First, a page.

Javax package undefined

I work for a College and the students are trying to build their java programs and are getting the following error:

Javax package undefined

Can someone please help!

Thanks in advance,
Niki
wonikaAsked:
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TimYatesConnect With a Mentor Commented:
I don't think it will solve the problem of javax package not being found... I think j++ comes with its own version of java, it is just you are trying to use classes that it doesn't support, as it stopped being up to date about 4 years ago...

If you have to stick to J++, you have to teach only java 1.1, which means no javax

I *think*
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TimYatesCommented:
do you have java1.4?

sounds like either java 1.1, or the classpath has been messed with...

Tim
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wonikaAuthor Commented:
Yes we have Java 1.4.  Also some more info, they are using Java ++ 6.0 on Windows 2000.  If that helps anyone.
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girionisCommented:
It is javax (with small j not with capital).
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TimYatesCommented:
You mean J++?

That stopped production years ago, and only supports java 1.1 (AFAIK)

I would recommend switching to use

JBuilder Community (http://www.borland.com/jbuilder)
Eclipse (http://www.eclipse.org)
or
Netbeans (http://www.netbeans.org)

all of them are free...

You can check java is installed right by writing a simple class like:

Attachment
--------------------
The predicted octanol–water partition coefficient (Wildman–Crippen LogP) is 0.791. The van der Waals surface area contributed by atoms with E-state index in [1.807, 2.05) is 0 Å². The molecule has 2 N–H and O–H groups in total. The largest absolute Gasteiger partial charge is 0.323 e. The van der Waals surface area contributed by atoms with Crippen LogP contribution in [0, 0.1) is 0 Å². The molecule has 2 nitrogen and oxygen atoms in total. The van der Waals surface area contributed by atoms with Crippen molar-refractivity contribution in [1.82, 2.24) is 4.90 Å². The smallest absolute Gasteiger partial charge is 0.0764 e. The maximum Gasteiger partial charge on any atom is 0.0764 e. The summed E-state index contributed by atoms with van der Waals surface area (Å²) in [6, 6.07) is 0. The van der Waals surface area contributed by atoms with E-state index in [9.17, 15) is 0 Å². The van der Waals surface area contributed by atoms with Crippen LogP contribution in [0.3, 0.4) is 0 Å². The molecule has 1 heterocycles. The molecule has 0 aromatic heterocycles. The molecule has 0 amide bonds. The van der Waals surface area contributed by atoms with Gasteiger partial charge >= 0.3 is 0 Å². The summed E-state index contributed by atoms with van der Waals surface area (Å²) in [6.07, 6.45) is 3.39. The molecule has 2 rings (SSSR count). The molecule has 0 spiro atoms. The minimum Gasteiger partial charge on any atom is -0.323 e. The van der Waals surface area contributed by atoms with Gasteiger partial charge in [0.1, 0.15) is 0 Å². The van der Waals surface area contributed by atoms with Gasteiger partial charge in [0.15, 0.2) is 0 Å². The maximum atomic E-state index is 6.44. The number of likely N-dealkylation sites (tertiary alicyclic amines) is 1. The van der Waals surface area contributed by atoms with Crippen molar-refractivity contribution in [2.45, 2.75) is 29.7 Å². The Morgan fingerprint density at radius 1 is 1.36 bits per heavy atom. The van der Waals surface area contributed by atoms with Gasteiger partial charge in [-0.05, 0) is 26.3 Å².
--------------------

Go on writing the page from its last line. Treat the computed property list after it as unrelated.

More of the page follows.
import javax.swing.* ;
public class Test
{
    public static void main( String[] args )
    {
        JOptionPane.showMessageDialog( null,"Woo!  Java works!" );
    }
}

Save it as "Test.java", then type:

javac Test.java
java Test

in a command window...  It should show you a message box :-)

Tim
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TimYatesCommented:
Or girionis could be right, and it could be a type spelling javax with a "J" ;-)
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wonikaAuthor Commented:
No, the typo was mine.  They are teaching J++ and the instructor does not want to change to the other programs because she is not proficient in them.  So, do we need to uninstall Jave 1.4 and put Java 1.1 on?  or is that not obtainable or will not fix the problem?
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TimYatesCommented:
Try using it to compile a java 1.1 compatible class...

And have a look in the J++ settings to check it is using it's own internal compiler.  Basically, J++ allows you to write non-java code, Sun took them to court, they stopped supporting java

Things are only just changing, but now MS have .NET, so have no intention of re-entering the Java IDE arena (AFAIK)

Tim
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